In this lesson students will examine diversity in social, cultural, political, and historical contexts rather than in ways that are superficial or oversimplified.
In this lesson students will study the following inquiry questions, Who are you? What made you? Research and present three topics of interest from your/the past using La Raza videos and make connections with Boulder County Latino History. Beginning of the school year unit to get to know long term English Language Learner [ELL] students and have them get to know themselves.
In this lesson students will will be asked to think about who is commonly portrayed in the media and how they fit into this reflection of the United States. Students begin with a discussion of events from one of the BCLHP youth to show how perspective plays a role in the decisions people make. They will then create a collage of who is seen more frequently in mass media. Then they will be asked to analyze documents and pull out main ideas in the form of a found poem. Finally, students will be asked create a ‘Race Card’ focusing on how they perceive to be seen or not seen. This lesson was created specifically with a small group special education class in mind, but it could be adapted for any classroom.
In this lesson students will analyze the characteristics of influential people. The lesson begins with a brainstorm list of influential people in history. Students are then asked to analyze primary sources focused on one of two influential leaders in Boulder County (Esther Blazon or John Martinez). Finally, they will think about where they see themselves in history and create a “Time Magazine Most Influential Person of the Year” cover about their future selves. The assessment will be a written analysis of how the local leaders might be considered influential people in history.
Created By: Jessica Adviento-Mackey, Longs Peak Middle School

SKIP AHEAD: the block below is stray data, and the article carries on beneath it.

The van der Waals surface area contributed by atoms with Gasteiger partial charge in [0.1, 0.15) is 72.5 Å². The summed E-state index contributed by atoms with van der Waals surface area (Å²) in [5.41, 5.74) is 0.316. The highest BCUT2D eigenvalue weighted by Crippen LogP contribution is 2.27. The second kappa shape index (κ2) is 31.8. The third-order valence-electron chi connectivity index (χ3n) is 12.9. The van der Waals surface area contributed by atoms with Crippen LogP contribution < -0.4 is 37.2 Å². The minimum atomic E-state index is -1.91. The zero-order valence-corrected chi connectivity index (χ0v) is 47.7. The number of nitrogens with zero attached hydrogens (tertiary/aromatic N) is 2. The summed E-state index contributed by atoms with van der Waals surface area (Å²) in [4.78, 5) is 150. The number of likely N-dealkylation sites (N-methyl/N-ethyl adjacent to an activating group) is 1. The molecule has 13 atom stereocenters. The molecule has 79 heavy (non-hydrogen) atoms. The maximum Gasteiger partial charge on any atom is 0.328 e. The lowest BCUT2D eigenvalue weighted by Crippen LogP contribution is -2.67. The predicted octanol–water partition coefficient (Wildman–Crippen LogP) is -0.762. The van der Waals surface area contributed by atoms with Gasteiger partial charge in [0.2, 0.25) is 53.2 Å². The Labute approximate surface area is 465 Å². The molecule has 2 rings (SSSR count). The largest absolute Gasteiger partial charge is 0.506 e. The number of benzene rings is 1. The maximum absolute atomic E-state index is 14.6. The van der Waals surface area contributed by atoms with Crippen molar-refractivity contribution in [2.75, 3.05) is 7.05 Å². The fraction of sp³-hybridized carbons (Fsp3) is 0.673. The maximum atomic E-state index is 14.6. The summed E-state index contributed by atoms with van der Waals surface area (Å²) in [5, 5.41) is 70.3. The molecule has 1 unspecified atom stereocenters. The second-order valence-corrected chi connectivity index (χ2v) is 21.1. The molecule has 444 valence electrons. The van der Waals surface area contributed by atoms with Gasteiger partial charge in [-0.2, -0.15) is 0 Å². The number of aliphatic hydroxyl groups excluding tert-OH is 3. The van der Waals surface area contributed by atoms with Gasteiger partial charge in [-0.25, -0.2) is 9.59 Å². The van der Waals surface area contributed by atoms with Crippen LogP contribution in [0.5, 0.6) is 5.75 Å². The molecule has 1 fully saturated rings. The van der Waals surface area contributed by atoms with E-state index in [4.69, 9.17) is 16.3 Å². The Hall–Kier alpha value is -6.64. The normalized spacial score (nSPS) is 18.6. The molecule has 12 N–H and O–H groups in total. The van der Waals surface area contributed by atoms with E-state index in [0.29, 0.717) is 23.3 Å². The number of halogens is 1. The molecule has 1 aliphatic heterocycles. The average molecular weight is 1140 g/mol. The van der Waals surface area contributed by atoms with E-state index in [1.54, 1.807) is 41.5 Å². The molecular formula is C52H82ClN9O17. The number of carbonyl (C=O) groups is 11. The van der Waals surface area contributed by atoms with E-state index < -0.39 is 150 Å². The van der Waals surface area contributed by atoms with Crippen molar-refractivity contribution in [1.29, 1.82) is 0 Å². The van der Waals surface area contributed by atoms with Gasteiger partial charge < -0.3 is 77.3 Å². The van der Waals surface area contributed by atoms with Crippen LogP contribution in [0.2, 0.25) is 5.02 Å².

In this lesson students will use primary resources to create a secondary resource using the app iBooks Author. The students will write a chapter formulating a historical argument concerning the deportation of Mexicans during the 1930s that uses primary sources for support. The student narrative will keep the following 3 questions in mind; What does it mean to be an American or U.S. citizen? What is government’s role in a market economy? In what ways does the United States government influence decisions regarding production and distribution of goods?
Created By: Rob Halsey, Timberline PK8
In this lesson students will create “Found Poems” from a primary document that discusses the history of racism against Latino communities of Boulder, Colorado. Individually, students will reframe the text to create a poem with the message they have taken from the piece.
*Note: One foul word is used in this piece, so you may choose to eliminate that part of the story, or have a conversation with students about use of profanity, maturity in dealing with it, and allow them to have it eliminated if they so choose.
Created By: Lucy Copperberg, Twin Peaks Charter Academy
In this lesson, students will design an acronym for their ideal label or “check box”. The lesson emphasises emotional wellness through diversity. Students will use primary sources from the Boulder County History Project primary resources site (good examples are: Dalia Sanchez, Jason Romero Jr., and Kelly Sarceno) or the New York Times video op-ed site (good examples are: “A conversation with Latinos on race” or “A conversation with Asian-Americans on race”) and the attached worksheet to create their acronym. A historical view can be explored through the BCLHP primary resource set, Creating an Inclusive Chicano Identity.
Created By: Rebecca Freeman, Longmont High School
In this lesson students use poetry to explore what it means to be an American. Over the course of two lessons students will look at multiple sources in order to understand varying perspectives about life in America and identity. A local connection is made through Augustine Cordova’s song, “Yo Soy Chicano” [“I Am Chicano”]. In the first lesson, students will read four poems and find powerful phrases that represent the perspective of the author about what it means to be an American. Students will then compare and contrast the ideas found in the poems using a graphic organizer. The second lesson will require students to create an original blended poem using the four sources to create a more inclusive definition of what it means to be American.
Created By: Jami Revielle and Anna Lever, Frederick High School